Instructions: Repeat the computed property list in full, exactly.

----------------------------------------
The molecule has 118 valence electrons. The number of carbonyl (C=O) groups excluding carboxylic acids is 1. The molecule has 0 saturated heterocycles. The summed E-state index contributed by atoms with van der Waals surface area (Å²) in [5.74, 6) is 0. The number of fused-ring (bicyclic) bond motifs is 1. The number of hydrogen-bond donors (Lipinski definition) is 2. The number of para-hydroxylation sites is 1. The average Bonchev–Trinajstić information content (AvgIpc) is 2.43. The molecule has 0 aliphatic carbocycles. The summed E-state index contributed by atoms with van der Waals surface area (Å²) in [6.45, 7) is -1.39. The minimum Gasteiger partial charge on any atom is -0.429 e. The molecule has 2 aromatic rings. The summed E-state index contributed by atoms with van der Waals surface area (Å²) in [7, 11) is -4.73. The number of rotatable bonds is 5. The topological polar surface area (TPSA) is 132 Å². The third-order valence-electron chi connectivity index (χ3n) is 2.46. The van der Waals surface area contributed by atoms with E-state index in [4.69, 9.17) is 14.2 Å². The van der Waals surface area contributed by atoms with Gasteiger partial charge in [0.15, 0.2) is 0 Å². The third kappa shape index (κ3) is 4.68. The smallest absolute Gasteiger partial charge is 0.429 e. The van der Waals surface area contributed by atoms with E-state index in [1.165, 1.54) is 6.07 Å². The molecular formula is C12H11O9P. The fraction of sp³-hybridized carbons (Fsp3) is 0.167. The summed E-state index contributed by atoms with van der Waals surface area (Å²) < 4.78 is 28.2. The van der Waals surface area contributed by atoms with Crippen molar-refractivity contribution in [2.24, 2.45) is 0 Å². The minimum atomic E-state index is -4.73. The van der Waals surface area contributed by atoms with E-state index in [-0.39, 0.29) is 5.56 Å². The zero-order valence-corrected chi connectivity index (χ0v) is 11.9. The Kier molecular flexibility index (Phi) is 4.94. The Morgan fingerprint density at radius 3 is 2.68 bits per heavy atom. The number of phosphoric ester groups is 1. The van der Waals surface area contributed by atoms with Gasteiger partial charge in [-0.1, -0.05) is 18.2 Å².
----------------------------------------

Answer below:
The molecule has 118 valence electrons. The number of carbonyl (C=O) groups excluding carboxylic acids is 1. The molecule has 0 saturated heterocycles. The summed E-state index contributed by atoms with van der Waals surface area (Å²) in [5.74, 6) is 0. The number of fused-ring (bicyclic) bond motifs is 1. The number of hydrogen-bond donors (Lipinski definition) is 2. The number of para-hydroxylation sites is 1. The average Bonchev–Trinajstić information content (AvgIpc) is 2.43. The molecule has 0 aliphatic carbocycles. The summed E-state index contributed by atoms with van der Waals surface area (Å²) in [6.45, 7) is -1.39. The minimum Gasteiger partial charge on any atom is -0.429 e. The molecule has 2 aromatic rings. The summed E-state index contributed by atoms with van der Waals surface area (Å²) in [7, 11) is -4.73. The number of rotatable bonds is 5. The topological polar surface area (TPSA) is 132 Å². The third-order valence-electron chi connectivity index (χ3n) is 2.46. The van der Waals surface area contributed by atoms with E-state index in [4.69, 9.17) is 14.2 Å². The van der Waals surface area contributed by atoms with Gasteiger partial charge in [0.15, 0.2) is 0 Å². The third kappa shape index (κ3) is 4.68. The smallest absolute Gasteiger partial charge is 0.429 e. The van der Waals surface area contributed by atoms with E-state index in [1.165, 1.54) is 6.07 Å². The molecular formula is C12H11O9P. The fraction of sp³-hybridized carbons (Fsp3) is 0.167. The summed E-state index contributed by atoms with van der Waals surface area (Å²) < 4.78 is 28.2. The van der Waals surface area contributed by atoms with Crippen molar-refractivity contribution in [2.24, 2.45) is 0 Å². The minimum atomic E-state index is -4.73. The van der Waals surface area contributed by atoms with E-state index in [-0.39, 0.29) is 5.56 Å². The zero-order valence-corrected chi connectivity index (χ0v) is 11.9. The Kier molecular flexibility index (Phi) is 4.94. The Morgan fingerprint density at radius 3 is 2.68 bits per heavy atom. The number of phosphoric ester groups is 1. The van der Waals surface area contributed by atoms with Gasteiger partial charge in [-0.1, -0.05) is 18.2 Å².